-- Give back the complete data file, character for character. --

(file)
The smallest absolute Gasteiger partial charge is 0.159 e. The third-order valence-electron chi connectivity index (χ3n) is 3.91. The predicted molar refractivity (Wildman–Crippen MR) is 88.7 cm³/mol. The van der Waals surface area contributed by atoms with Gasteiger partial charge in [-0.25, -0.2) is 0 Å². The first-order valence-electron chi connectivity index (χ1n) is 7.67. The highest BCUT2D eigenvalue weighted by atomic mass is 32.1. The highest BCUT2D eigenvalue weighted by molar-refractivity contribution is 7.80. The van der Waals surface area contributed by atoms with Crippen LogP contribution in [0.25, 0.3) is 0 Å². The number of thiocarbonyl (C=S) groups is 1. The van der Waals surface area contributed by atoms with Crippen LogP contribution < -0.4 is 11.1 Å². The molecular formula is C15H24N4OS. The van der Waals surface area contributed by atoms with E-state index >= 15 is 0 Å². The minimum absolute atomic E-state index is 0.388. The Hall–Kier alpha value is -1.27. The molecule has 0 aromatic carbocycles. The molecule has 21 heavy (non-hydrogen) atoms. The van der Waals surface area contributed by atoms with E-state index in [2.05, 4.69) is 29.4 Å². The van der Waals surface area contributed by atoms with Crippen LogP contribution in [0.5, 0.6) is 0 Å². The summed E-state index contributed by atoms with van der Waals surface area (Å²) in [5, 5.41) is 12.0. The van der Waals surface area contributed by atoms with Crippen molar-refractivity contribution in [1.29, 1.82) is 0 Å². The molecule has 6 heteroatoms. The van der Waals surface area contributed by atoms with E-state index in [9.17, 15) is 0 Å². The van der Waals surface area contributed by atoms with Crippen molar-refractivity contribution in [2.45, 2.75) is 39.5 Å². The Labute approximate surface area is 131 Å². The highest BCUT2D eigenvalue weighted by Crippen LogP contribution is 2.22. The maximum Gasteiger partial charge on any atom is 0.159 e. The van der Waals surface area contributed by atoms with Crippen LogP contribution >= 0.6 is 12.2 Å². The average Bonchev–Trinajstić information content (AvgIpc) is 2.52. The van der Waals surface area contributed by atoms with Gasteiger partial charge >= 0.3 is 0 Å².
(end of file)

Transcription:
The smallest absolute Gasteiger partial charge is 0.159 e. The third-order valence-electron chi connectivity index (χ3n) is 3.91. The predicted molar refractivity (Wildman–Crippen MR) is 88.7 cm³/mol. The van der Waals surface area contributed by atoms with Gasteiger partial charge in [-0.25, -0.2) is 0 Å². The first-order valence-electron chi connectivity index (χ1n) is 7.67. The highest BCUT2D eigenvalue weighted by atomic mass is 32.1. The highest BCUT2D eigenvalue weighted by molar-refractivity contribution is 7.80. The van der Waals surface area contributed by atoms with Crippen LogP contribution in [0.25, 0.3) is 0 Å². The number of thiocarbonyl (C=S) groups is 1. The van der Waals surface area contributed by atoms with Crippen LogP contribution < -0.4 is 11.1 Å². The molecular formula is C15H24N4OS. The van der Waals surface area contributed by atoms with E-state index >= 15 is 0 Å². The minimum absolute atomic E-state index is 0.388. The Hall–Kier alpha value is -1.27. The molecule has 0 aromatic carbocycles. The molecule has 21 heavy (non-hydrogen) atoms. The van der Waals surface area contributed by atoms with E-state index in [2.05, 4.69) is 29.4 Å². The van der Waals surface area contributed by atoms with Crippen LogP contribution in [0.5, 0.6) is 0 Å². The summed E-state index contributed by atoms with van der Waals surface area (Å²) in [5, 5.41) is 12.0. The van der Waals surface area contributed by atoms with Crippen molar-refractivity contribution in [1.29, 1.82) is 0 Å². The molecule has 6 heteroatoms. The van der Waals surface area contributed by atoms with E-state index in [9.17, 15) is 0 Å². The van der Waals surface area contributed by atoms with Crippen molar-refractivity contribution in [2.45, 2.75) is 39.5 Å². The Labute approximate surface area is 131 Å². The highest BCUT2D eigenvalue weighted by Crippen LogP contribution is 2.22. The maximum Gasteiger partial charge on any atom is 0.159 e. The van der Waals surface area contributed by atoms with Crippen LogP contribution >= 0.6 is 12.2 Å². The average Bonchev–Trinajstić information content (AvgIpc) is 2.52. The van der Waals surface area contributed by atoms with Gasteiger partial charge >= 0.3 is 0 Å².